Tag Archives: Churches of Thomas County GA

Midway C.M.E. Church, 1897, Thomasville

My friend, the photographer Mandy Green Yates, has found and documented numerous forgotten places in South Georgia in recent years but when she found this church, she decided to get involved with saving part of its history. At first, she was fascinated by the structure but soon realized the forlorn cemetery was even more important. While photographing the property, she met Aundre Walker, who has connections to the congregation and has been working to clean up the property and the cemetery with no outside help for at least three years. Mandy put her principles to practice and has been helping with the cleanup ever since. She created a Facebook page to schedule volunteers, as well as a GoFundMe page for donations. And apparently, the project is moving along quite successfully, with lots of volunteers and progress being made. I am amazed at what she and Mr. Walker have been able to accomplish.

The congregation was established by recently emancipated freedmen just after the Civil War and became associated with the Christian Methodist Episcopal sect in the early 1870s. Like many white churches, it got its start in a brush arbor or “hush arbor” in the parlance of African-Americans of the time. This indicated a private place for worship, away from whites who often monitored their activities. It also served the community as a school for a time.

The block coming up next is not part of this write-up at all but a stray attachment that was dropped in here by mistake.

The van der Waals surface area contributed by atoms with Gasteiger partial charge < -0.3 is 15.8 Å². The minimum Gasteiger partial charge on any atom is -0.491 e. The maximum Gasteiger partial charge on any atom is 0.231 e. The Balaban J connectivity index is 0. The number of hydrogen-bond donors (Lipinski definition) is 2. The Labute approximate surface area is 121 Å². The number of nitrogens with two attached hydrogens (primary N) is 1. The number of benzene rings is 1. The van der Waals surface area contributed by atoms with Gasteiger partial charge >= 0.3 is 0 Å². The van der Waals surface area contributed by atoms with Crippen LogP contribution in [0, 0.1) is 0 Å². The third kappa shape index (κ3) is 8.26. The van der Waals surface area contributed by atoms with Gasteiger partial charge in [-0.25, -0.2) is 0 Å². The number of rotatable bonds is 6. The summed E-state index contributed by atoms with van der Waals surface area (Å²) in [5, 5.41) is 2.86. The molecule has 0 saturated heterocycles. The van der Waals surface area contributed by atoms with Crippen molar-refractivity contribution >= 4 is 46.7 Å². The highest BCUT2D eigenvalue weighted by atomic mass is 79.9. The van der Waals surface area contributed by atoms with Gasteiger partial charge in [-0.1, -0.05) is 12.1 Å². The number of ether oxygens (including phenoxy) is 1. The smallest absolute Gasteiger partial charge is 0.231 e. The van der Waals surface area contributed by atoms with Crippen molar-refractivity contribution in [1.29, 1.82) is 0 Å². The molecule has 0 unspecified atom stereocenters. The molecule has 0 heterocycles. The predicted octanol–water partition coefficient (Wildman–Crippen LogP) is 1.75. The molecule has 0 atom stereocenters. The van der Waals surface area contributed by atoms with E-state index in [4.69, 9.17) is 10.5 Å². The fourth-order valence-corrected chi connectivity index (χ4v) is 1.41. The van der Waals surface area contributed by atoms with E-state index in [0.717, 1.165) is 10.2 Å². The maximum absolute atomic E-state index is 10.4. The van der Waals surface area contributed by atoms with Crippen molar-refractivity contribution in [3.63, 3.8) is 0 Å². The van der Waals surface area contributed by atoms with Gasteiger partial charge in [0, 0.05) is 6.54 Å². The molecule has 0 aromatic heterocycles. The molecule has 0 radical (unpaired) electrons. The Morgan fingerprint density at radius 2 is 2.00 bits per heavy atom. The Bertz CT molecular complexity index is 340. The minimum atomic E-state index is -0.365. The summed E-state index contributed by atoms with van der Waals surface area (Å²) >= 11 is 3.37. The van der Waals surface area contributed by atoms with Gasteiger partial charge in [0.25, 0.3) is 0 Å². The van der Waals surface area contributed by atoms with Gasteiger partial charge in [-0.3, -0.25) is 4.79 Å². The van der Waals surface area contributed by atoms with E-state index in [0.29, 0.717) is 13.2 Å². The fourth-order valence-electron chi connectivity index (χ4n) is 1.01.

The church itself is typical of the construction of the late-19th and early-20th centuries. The congregation officially disbanded about 15 years ago and many members joined nearby churches.

As is evident in this image, the steeple has long ago been compromised by the loss of its roof and has begun to collapse.

Though the cemetery remains the primary focus, it would be nice if the church could be saved, as well. Unfortunately, the area it is located in is undergoing rapid urbanization.

When I looked around the cemetery, I could only imagine the sadness and determination Aundre Walker felt when he decided to begin the reclamation. The grounds are quite large and looked nothing like this three years ago. It would have looked more like a forest than a graveyard.

Doing all of this work by hand has been a labor of love and a means of respecting the lives of those who would have otherwise been forgotten had he not taken on this project. I’m sure he is grateful for the new attention that Mandy Green Yates has brought to the work, though neither of these people is doing it for praise or recognition. In my opinion, they deserve it.